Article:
Together, we can.  I believe that together, we will. And it doesn’t hurt to hear it every once in a while from a few thou­sand of your fel­low believ­ers. Thank you.

Top 10 Reasons to celebrate National Feral Cat Day

10.  There’s a bit of wild­cat in all of us.catwoman 9.   Mama cats are called Queens.  Nuff said.queen-cat-by-christina-hess 8.   Ear tip­ping is at least as attrac­tive as ear gauging.eartipa
7.   Fer­als eat out­doors – it’s a picnic!Cats on picnic table
6.   Trap­ping is great exercise.cathytnr
5.  TNR is trend­ing.  Big time.trending4.  Help­ing the home­less is a higher calling.wingshalo2
3.  If the cats are cool enough for Rome’s palaz­zos, they’re cool enough for us.RomeCats_main
2.  Paws to appre­ci­ate.  Sim­ple as that.lucylake
1.  Lucy Mir­a­cle and all of her rel­a­tives – of course!Litter of kittens hidden in tree

National Feral Cat Day was founded by Alley Cat Allies in 2001.  Lucy’s book, TAMING ME: Mem­oir of a Clever Island Cat, was released on this day one year ago.Taming Me cover

Note: I appre­ci­ate all of you who e-mail me with your com­ments – but if you are com­fort­able leav­ing a reply here, please do so. It con­tributes to com­mu­nity dis­cus­sion. Thank you!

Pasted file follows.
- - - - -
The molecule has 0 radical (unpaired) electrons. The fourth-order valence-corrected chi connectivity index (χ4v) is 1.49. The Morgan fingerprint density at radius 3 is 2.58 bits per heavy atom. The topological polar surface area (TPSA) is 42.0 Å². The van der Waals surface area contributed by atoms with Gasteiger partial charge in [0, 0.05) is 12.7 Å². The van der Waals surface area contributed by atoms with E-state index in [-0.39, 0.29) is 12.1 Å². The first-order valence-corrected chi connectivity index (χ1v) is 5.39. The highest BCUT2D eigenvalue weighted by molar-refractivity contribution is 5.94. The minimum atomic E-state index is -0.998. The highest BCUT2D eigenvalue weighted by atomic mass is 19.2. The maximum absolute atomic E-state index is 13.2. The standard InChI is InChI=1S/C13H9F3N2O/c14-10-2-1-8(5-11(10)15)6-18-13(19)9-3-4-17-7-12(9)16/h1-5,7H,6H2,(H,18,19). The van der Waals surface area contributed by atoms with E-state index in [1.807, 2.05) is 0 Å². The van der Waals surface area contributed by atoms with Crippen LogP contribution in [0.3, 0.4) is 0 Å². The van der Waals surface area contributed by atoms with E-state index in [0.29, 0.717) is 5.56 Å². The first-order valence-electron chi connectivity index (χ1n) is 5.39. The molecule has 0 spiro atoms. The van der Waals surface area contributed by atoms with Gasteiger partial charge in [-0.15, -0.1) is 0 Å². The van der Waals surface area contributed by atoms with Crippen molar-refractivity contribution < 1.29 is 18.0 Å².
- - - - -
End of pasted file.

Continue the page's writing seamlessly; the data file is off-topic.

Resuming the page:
Fur? Seriously?

I hope you don’t mind receiv­ing this blog post again. We received such a pos­i­tive response that we are re-posting. Thank you for your support!

That ques­tion fired up my brain when an acquain­tance men­tioned an item in her new “lux­ury” prod­uct line – a sleep­ing bag lined with the coat of a sil­ver fox. I stepped away from the con­ver­sa­tion quickly, before my grief and dis­may could move from my mind and escape my mouth. This was the socially accept­able thing to do at the time, but the sor­row of that moment has refused to leave me. Take a look at just one rea­son why. silver+fox+5